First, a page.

Funny stories in under 500 words.

Unemployment

funny short story: unemployment


He smiles.

He’s just gotten out of the shower and is about to dry his hair, which is still wet. The mirror is foggy at the top. The door is closed and the bath fan is not running because it’s broken and has been for a while.

His smiling face intrigues him. He hasn’t ever really looked at himself like this before, not in this way. His bare chest and shoulders are visible at the bottom of the mirror. He can see the tops of his pectoral muscles, muscles he’s been working out now about a month: push-ups, handstands, butterfly curls, the whole nine. Workout after workout. It’s to the point now that his chest is divided by a shallow valley almost like a river course. Cut, is what he thinks, bringing his arms down, balling his fists and tensing, so that each pectoral swells a little, narrowing and deepening the river course ever so slightly.

His girlfriend has been watching tennis since she got home from another twelve-hour shift at the hospital. Though he doesn’t give it conscious thought he becomes sure she’ll still be watching tennis when he emerges from this room. He’ll find her snacking on some boxed crackers, lifting her one hand from box to mouth in a continuous loop while she lets her brain and body slacken, unwinding before preparing dinner.

He lifts his arms, makes fists, cocks both wrists and squeezes, flexing his biceps. Stomach muscles push to the surface. But he can’t see them in the mirror.

Leaning over the sink, lifting up on his tiptoes, he tries again.

Why he feels he absolutely must see himself from the waist up flexing and bulging, he hasn’t the first idea.

He manages to make out the little dip at each of his hips where his abs arrows toward his groin. Straightening both arms and bringing them together a little so that his chest puffs forward, he considers whether this might not be the best angle from which to view the body. If not for the thickening strip of fog on the glass, and the beads of condensation trailing down the mirror—which he tries wiping away with his hand but only ends up smearing, so that he has to take the oddly damp hand towel off its little wall-mounted bar and rub the glass streak-free—he might have the clearest view of himself he’s ever had.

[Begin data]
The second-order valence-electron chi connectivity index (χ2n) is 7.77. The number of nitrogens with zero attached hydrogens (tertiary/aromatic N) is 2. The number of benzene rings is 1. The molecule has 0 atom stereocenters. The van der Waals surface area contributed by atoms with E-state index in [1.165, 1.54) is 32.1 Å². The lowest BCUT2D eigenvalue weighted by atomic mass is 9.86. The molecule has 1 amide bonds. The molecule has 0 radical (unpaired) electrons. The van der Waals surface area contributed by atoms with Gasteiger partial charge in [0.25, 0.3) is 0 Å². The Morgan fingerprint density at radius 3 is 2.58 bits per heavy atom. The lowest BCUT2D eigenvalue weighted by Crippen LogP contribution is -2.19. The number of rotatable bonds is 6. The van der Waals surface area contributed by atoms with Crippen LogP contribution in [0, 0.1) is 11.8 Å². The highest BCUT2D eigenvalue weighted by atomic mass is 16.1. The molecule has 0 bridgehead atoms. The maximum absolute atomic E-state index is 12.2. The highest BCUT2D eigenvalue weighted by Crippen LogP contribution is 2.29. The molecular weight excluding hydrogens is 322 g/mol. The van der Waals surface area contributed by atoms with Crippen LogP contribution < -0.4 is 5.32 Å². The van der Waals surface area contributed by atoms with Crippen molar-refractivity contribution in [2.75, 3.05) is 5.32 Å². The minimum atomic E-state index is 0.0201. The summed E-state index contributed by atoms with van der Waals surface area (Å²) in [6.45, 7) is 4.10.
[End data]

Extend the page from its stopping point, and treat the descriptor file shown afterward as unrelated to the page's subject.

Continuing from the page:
Silliness.

Still, though he knows better, he can’t stop himself.

He lifts his eyes from himself momentarily and, turning, pulls back the shower curtain, then steps up so he’s standing on the lip of the tub. Drops of water fall from his hair to the tile floor below as he crouches, balls his fists, squeezes his butt and thighs. He lifts one leg, bends slightly at the waist, arms spread wide. The door opens, but he doesn’t notice, not right away. The mirror shows him his whole body, tensed, from the neck down.

Patrick M. Faller teaches writing at Kent State Tuscarawas. His stories and essays appear or are forthcoming in Prick of the Spindle, Inwood Indiana, and Souvenir. Follow him on Twitter @PatrickFaller >>




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